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Focusing enforcement on the most dangerous driving behaviors

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Yesterday, I stood on Folsom Street holding a speed radar gun.

I was with a group of volunteers including District 6 Supervisor Matt Dorsey. As part of the Slow Our Streets campaign, we were out collecting data on how fast drivers were going around the SoMa neighborhood – home to many of the city’s most dangerous streets.

Not surprisingly, many drivers went far over the 25 MPH speed limit. And that brings a huge risk to all of us. The higher the speed, higher the chances are of a crash happening in the first place, as well as how severe the crash will be. Speed is the #1 cause of severe and fatal traffic crashes in San Francisco.

A lot can be done to change this – and most important is to design streets that make it difficult for drivers to go fast. We know that wide, multi-lane, one-way streets encourage fast driving, whereas two-way streets with fewer lanes, concrete dividers, and pedestrian safety fixes (like bulbouts, left turn calming, etc.) naturally slow drivers down. Speed limits are also important, and are now possible to lower on many more streets now thanks to a new state law we pushed for, Assembly Bill 43.

But there is a role for enforcement of deadly speed, especially when the stakes are so high when drivers don’t obey the law. This is why Walk SF has worked to pass legislation that would allow speed safety cameras in San Francisco. And it’s why we continue to look to the San Francisco Police Department to do their part.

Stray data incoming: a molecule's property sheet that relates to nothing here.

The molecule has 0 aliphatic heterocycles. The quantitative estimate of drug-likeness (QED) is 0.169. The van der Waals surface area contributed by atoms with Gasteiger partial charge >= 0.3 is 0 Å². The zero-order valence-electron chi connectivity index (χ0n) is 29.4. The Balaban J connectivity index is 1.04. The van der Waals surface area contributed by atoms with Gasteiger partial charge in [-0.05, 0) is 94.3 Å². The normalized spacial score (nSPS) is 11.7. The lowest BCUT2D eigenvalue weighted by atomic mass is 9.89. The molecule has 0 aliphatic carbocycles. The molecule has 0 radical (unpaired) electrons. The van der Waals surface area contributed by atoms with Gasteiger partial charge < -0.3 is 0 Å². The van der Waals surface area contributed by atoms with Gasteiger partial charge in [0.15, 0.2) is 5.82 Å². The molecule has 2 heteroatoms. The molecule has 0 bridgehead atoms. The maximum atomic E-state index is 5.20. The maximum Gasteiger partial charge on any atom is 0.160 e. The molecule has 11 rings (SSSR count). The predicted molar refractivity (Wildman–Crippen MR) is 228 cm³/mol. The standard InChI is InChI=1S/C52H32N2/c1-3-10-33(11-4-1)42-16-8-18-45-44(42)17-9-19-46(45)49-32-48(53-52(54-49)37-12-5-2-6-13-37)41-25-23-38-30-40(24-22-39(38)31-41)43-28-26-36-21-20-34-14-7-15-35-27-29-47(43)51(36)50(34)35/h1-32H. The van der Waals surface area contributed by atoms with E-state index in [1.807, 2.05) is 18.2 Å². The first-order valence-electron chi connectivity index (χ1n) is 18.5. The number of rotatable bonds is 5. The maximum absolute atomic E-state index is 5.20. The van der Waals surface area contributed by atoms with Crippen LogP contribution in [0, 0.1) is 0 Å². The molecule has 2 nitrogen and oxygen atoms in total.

Right now, enforcement of the top five most dangerous driving behaviors is near rock bottom. If you look at SFPD’s stats, the most recent month that’s available had just 152 “Focus on the Five” citations. That’s about 5 per day across the entire city.

Given the state of our streets, it’s maddening that traffic officers are spending any time on low-level, minor offenses like sleeping in a car, having a broken tail light, or tinted windows. These kinds of citations also can be racially-biased. They’re known as “pretextual stops” because they are used as a pretext to detail and search people. Unlike citations for dangerous driving behavior, pretext stops do not improve public safety.

Walk SF has been part of a coalition of 65 organizations that want to end biased, pretextual stops in San Francisco, which includes the ACLU of Northern California, All of Us or None, Council on American-Islamic Relations, GLIDE, Lawyers’ Committee for Civil Rights of the San Francisco Bay Area, Legal Services for Prisoners with Children, San Francisco Bicycle Coalition, San Francisco Public Defender, SPUR, and others. (This is a great piece on what we’re pushing for and why by SF Police Commissioner Max Carter-Oberstone).

In the dialogue around pretext stops, Walk SF has ensured dangerous driving behaviors are not removed from the pretext stops legislation – and continue to help shape the scope of what the revised city policy should be.

If you’re interested in this topic, I hope you’ll join me tonight at 6:00PM online for a community conversation about ending pretext stops.

And as always, reach out to me at with your thoughts on enforcement. We will continue to push the SFPD to focus limited resources on the most dangerous driving behaviors as well as on the high-injury network: the 13% of streets where 75% of crashes occur.

Banner image by Raymond Wambsgans via Flickr Creative Commons